Not, perhaps, one for the sun-lounger, this ambitious compendium of diary entries and archival records sets out the results of substantial research into Hall Place, a ‘lost’ manor house in Dulwich, and a succession of its late-17th-century owners.

Ties of Blood and Friendship: the Complicated Life of Francis Lynn

Patrick Darby

£7.99, CreateSpace

The book does not commit itself to any particular genre and, consequently, is rather hard to review. It hints at a multi-generational romp through a Dulwich-emanating extended family, the title echoing the biblical trope of blood and water, suggesting an epic scale to the narrative. But it is instead a rather studious monograph which delves into local records to give the reader a long lesson in copyhold inheritance (smaller parcels of land within a manor, effectively entailed to the family of that manor).

An evocative backdrop of duelling, illicit marriages and links to the first Jacobite rebellion – so redolent of Walter Scott – means that the (it turns out) rather dry content is likely to be a high hurdle to the casual reader spending any serious time with the work. It may be, of course, that such perceived impenetrability is the fault of this reviewer having false expectations.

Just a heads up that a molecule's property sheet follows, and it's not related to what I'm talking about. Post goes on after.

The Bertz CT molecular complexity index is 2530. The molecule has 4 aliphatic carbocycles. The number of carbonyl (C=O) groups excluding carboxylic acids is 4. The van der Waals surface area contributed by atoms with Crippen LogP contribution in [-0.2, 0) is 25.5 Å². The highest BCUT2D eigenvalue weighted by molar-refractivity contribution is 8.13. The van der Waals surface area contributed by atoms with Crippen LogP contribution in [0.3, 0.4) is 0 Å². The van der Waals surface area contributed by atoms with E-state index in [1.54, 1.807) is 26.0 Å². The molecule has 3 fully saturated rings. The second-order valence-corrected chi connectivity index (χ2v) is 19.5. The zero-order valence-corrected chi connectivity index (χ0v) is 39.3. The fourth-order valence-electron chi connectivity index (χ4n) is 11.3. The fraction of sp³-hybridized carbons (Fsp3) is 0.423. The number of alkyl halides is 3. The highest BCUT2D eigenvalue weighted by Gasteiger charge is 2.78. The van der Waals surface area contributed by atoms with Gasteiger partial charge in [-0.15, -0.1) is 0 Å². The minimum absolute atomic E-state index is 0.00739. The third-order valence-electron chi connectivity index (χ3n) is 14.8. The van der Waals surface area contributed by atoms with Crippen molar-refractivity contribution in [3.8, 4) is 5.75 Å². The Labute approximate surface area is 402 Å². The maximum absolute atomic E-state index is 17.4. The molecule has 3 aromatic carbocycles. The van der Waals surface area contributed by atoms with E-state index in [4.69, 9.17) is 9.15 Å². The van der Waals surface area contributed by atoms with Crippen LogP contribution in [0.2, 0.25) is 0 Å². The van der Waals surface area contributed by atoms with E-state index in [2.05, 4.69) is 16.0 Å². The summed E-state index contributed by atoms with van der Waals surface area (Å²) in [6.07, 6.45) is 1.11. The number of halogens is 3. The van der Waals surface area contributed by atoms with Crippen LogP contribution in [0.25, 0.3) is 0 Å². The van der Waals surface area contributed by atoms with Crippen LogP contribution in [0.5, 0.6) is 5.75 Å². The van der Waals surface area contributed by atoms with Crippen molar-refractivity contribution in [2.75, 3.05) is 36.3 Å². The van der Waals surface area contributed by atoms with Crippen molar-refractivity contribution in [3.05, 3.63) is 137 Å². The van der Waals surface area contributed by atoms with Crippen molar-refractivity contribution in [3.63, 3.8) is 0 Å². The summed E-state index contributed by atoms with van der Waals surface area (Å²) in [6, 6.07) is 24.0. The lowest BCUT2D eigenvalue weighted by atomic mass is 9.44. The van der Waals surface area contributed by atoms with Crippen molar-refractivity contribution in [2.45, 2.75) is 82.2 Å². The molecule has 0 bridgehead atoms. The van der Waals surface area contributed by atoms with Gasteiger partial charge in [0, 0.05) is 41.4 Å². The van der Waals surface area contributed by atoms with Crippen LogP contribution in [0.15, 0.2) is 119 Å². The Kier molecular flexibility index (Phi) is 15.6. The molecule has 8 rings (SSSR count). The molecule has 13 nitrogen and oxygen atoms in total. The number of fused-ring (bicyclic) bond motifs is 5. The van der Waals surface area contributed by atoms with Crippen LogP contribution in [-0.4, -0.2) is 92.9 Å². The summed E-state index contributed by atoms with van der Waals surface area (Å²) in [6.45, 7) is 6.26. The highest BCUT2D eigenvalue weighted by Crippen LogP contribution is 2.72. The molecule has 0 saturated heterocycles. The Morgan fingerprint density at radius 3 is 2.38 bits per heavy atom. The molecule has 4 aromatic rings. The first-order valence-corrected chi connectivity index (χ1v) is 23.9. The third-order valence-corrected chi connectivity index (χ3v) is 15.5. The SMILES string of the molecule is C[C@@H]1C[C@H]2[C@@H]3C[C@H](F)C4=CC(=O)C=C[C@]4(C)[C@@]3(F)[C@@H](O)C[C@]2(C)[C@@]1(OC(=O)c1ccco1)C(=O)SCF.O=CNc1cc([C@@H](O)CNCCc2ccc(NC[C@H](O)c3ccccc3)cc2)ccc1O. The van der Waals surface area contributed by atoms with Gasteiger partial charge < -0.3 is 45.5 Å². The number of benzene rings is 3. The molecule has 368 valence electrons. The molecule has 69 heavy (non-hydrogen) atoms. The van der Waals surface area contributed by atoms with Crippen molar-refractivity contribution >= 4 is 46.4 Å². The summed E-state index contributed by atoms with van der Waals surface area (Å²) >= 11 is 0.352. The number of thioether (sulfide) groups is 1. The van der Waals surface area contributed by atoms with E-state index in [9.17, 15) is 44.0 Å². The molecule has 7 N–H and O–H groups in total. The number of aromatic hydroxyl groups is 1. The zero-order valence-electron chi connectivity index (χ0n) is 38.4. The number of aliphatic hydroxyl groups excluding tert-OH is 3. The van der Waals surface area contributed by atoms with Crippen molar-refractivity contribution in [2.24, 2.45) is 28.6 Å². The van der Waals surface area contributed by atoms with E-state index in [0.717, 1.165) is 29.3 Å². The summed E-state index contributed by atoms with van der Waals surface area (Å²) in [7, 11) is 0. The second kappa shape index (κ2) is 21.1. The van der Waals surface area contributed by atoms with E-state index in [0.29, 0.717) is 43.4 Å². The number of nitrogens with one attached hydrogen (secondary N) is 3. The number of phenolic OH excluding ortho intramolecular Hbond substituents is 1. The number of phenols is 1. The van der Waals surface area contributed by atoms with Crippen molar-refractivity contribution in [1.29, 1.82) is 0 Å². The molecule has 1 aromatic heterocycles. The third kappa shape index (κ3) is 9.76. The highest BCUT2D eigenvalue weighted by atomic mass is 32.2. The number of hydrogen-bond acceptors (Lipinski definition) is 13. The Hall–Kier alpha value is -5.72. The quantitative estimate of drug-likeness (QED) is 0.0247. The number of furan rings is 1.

Nevertheless, one cannot doubt the commitment of the author, a retired solicitor, to his research and (one or two questionable nods to Wikipedia aside), it contains exhaustive references to which those who have an academic or keen interest in late 17th/early 18th century life in that corner of south-east London might be pleased to refer. In particular, lists of incomes and household expenditure, which feature heavily, may be of use to the specialist.

This is clearly a labour of love and the author has identified an intriguing set of connections between a cast of characters worthy of an historical novel (the duellists, the debtor, the folk hero, the traitor and those guilty of misprision). Unfortunately, the attempt to weave those characters into a comprehensive narrative fails. While the research is admirable, the threads of connection are lost to interminable quotations of, by way of example, sums lent and letters about such financial transactions.  

Were there to be a second edition, the services of an editor could be obtained to crystallise the story, taking out much of the peripheral research and moving this to a series of end notes. Such an approach may make the work more accessible, freeing the dark and (one feels) compelling story that hides just below the surface.

Tom Garbett is a solicitor